On Monday, the United States Supreme Court heard the case of Foster v. Chatman, which put racially motivated peremptory strikes in the spotlight. In Foster, the Petitioner is arguing that the prosecutors violated both Batson and Snyder rulings by striking potential jurors because of their race. What makes the case notable is that the key piece of supporting evidence is the prosecutor’s notes:
One set of documents from the prosecution files shows that potential jurors who were black had a “B” written by their name and their names highlighted with a green pen. On some juror questionnaire sheets, the juror’s race “black,” “color” or “negro circled. One juror, Eddie Hood, was labeled “B#1.” Others were labeled B#2, B#3.
Another set of the prosecution notes contained a coded key to identify race. There is a list of six “definite no’s” – the top five are black.
As Scott Greenfield wrote, the Foster case is indisputably egregious, but what is the over-arching rule that can come from a Supreme Court decision on the case?
While reversing Timothy Foster’s conviction is itself a worthwhile result, the Supremes don’t see their job as doing the right thing, but announcing rules to be applied going forward. What rule?
A preliminary view of the questions and comments from the justices in Monday’s hearings seem to illustrate exactly what Greenfield was concerned about. CNN noted that Justice Ginsburg wanted to know who wrote the “definite no list” while Justice Sotomayor wanted to know if only black jurors had been researched. Justice Alito singled in on a black female who was struck after prosecutors incorrectly stated her age was similar to that of Foster’s. These case-specific questions indicate that Foster’s case may very well be reversed, but they give little indication of what impact that ruling will have beyond that.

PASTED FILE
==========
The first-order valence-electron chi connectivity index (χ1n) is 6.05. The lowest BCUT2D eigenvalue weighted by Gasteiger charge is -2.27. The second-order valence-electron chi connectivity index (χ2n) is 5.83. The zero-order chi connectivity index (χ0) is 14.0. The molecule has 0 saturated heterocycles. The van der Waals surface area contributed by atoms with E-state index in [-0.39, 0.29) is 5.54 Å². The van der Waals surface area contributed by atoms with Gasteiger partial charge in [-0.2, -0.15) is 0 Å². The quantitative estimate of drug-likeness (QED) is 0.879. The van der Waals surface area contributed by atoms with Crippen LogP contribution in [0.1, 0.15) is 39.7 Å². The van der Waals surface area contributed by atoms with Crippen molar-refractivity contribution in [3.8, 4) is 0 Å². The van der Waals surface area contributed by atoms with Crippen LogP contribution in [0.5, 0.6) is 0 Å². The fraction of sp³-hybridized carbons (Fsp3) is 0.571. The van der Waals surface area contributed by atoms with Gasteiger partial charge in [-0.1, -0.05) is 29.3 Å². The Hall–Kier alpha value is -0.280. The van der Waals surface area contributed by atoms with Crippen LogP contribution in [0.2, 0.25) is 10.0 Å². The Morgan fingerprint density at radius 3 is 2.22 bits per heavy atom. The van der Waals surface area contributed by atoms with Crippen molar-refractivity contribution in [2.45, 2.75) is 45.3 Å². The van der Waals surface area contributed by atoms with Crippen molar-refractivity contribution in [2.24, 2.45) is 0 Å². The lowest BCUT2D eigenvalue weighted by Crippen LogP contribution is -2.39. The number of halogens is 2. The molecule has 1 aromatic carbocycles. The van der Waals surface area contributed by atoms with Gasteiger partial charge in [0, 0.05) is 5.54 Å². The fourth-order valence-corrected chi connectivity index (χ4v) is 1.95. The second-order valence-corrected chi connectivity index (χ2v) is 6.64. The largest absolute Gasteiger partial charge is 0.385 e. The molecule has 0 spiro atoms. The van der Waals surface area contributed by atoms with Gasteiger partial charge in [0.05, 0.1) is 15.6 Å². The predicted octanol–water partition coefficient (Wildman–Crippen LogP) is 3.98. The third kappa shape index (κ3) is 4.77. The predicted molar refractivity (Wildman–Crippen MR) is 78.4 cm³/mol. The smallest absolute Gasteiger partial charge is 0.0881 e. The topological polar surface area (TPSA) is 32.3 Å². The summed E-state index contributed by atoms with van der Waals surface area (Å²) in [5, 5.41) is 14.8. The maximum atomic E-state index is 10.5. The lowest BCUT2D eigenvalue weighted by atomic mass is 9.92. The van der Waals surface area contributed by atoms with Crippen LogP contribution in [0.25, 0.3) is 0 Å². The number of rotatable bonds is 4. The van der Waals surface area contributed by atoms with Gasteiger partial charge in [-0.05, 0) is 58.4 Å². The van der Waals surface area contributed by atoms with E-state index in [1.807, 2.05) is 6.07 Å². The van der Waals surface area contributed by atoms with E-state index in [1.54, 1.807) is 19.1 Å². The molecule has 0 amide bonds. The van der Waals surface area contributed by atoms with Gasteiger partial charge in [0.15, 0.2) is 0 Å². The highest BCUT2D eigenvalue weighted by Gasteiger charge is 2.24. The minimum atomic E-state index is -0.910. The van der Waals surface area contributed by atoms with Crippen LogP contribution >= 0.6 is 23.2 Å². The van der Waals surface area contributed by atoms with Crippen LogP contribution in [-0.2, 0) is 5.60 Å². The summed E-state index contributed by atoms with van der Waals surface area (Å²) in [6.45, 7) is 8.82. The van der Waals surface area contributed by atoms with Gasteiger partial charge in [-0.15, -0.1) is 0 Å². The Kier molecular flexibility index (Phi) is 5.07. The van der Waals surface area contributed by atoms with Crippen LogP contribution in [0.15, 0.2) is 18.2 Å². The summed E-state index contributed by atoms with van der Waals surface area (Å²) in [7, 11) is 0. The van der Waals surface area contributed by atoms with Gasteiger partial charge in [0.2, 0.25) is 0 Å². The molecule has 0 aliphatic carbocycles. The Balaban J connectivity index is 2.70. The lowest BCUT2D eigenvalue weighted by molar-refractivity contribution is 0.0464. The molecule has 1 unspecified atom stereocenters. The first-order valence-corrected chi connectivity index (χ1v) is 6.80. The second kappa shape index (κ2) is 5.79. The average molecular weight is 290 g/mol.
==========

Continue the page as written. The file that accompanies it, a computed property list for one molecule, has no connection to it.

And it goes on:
Greenfield is pessimistic about there being anything that the Court possibly could do that would effectuate a meaningful change. He notes that the only way to truly eradicate a racially motivated peremptory strike is to get rid of peremptory strikes, altogether – a proposition that no defense attorney in his right mind would support. Peremptory strikes are the bedrock for effective jury selection for the defense.
The only other option, which would cause a chorus of thousands of prosecutors across the country screaming in unison, would be to remove peremptory strikes from the prosecution, but not the defense. The Court could adopt the idea that the State was entitled to a qualified jury and nothing more, yet still leave peremptory strikes for the defense. Calm down, prosecutors. That will never happen.
While Greenfield mocks the idea of judges being “particularly vigilant” in making these decisions – “will they then possess the magic power to distinguish between legitimate explanations and bullshit excuses?” – there is actually some merit in the ambiguity. Prosecutors live in fear of a successful Batson challenge and view it as the equivalent of being declared a documented member of the Ku Klux Klan.
If a judge’s standard for defining racial discrimination in peremptory strikes is simply going to be “I know it when I see it,” prosecutors would be well advised to avoid anything remotely resembling a Batson violation.